Happy World Food Day! An entire day dedicated to “Sustainable Food Systems for Food Security and Nutrition” sounds like cause for celebration to me and that’s exactly what I did!
First, today was my monthly Good Food Box Pick-up day. Since harvest season continues, this was another box quite literally overflowing with produce. It didn’t even fit in the bags I’d brought, and carrying it all home was a workout after my workout. I’d decided to try the largest size – a $20 box – because they come with a bit more variety and I’d been finishing off the medium box pretty quickly. Ever since I was introduced to the Lean Eating habit of eating at least 5 servings of veggies everyday, I’ve been going through produce at an atonishing rate.
Because I got the larger box, and in the spirit of World Food Day, I gave away some of my overflow – half of the carrots, half the potatoes and the cabbage. Even having donated a couple of items, I’m still left with plenty of produce and a great bargain. At the same time, I’ve done something to reduce my food waste, which of course always makes me happy. Not to mention the fact that I made a brightened a friend’s day by giving her free food.
After picking up my Good Food Box, myself and one of my friends headed over to a World Food Day event organized by the Good Food Box Program. We enjoyed a delicious meal of soup and bannock provided by Stone Soup Foodworks and the Wabano Centre for Aboriginal Health. As I was leaving my house this evening, I felt a twinge of regret that I wouldn’t get to use any of my produce tonight at dinner. That regret was quickly erased by the Spicy Thai Squash Soup that I enjoyed at The HUB. My mouth is watering just thinking about it, and I went back for seconds.
After dinner, we were treated to talks that focused on the topics of food and community. I have to say that these talks were the biggest surprise of the night for me. I once had a seminar class where I was forced to attend and critique a number of talks in the community. That experience made me realize that not all public speaking events are created equal, and sometimes I am hesitant to attend these type of events because I often end up shifting uncomfortably in my chair as someone drones on and on for far too long. However, that was not the case tonight; whatever expectations I’d set were far exceeded. Not only did I thoroughly enjoy the two presentations given, but both of them gave me food for thought.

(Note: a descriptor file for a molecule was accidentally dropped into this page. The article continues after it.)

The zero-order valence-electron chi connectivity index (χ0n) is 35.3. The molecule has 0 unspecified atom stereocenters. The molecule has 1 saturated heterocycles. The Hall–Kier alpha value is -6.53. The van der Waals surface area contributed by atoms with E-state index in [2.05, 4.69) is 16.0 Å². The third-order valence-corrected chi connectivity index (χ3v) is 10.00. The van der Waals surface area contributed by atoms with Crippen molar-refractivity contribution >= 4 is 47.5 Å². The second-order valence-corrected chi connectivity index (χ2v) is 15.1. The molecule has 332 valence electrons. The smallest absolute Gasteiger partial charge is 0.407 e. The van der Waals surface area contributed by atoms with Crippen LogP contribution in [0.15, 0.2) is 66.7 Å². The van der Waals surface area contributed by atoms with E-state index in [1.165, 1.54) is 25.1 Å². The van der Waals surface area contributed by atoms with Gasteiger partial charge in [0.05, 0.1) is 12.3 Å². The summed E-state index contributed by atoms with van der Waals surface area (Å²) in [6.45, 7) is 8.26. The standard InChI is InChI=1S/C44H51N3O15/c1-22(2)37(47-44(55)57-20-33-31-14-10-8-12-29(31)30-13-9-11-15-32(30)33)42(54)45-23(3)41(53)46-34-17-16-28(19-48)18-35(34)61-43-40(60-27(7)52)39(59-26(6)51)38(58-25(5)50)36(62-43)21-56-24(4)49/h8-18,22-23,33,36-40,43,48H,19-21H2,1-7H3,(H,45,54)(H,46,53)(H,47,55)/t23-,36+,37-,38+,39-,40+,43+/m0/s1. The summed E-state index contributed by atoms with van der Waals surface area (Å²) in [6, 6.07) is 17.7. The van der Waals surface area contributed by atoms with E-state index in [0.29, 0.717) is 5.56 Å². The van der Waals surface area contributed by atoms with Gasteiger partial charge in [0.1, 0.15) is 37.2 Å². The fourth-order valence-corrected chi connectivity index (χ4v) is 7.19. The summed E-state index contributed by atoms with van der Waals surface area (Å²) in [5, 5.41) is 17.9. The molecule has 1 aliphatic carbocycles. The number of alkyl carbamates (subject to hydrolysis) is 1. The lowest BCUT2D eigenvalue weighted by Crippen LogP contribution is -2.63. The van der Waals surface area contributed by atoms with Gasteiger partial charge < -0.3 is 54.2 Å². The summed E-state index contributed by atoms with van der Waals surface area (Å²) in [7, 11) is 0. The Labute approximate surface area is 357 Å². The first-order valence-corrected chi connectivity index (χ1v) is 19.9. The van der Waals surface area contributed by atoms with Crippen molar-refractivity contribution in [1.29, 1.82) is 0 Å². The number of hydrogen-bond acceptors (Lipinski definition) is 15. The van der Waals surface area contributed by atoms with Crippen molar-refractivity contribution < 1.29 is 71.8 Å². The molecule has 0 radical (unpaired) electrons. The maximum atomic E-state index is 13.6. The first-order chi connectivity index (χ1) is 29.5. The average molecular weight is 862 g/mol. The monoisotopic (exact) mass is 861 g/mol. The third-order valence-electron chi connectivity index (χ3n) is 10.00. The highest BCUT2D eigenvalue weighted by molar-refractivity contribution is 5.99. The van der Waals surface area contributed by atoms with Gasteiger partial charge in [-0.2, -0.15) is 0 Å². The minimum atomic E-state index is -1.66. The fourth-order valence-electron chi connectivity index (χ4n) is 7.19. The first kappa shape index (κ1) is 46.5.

Louise Garrow spoke first and delivered a talk on “Food as Culture”. Again, I wasn’t entirely sure what to expect. Certainly I agree that food plays an important role of any culture, but Louise talked about her own Native culture growing up and the hard work and respect that their family put into all of their food as hunters, trappers and farmers. For me, one of the powerful statements of the evening was the idea that anyone can drive to a grocery store and pick out food from the Italian section or the Chinese section or all of these different sections. But where is the Aboriginal food?
On the one hand, Louise’s talk was so thought provoking for me because she offered an entirely different viewpoint on the culture of food for me. I simply don’t have an Aboriginal perspective on food. At the same time, her ideas were infinitely relatable.
I once told my classmates that I wanted to witness the slaughtering of a chicken. At first, some of the girls had visible reactions of revulsion and the guys laughed. But I stand by that sentiment, and I explained myself: I have always been an urban dweller. I love the culture and atmosphere of a city. And as much as there are benefits, living in an 11th story apartment downtown, I feel very disconnected from the food on my plate. Buying an apple from the grocery store is not the same experience as picking an apple from an orchard, and paying 58 cents per pound doesn’t really give me an appreciation of how that apple was grown, picked, packaged, and transported. How can I really appreciate apples if I think they come from the grocery store?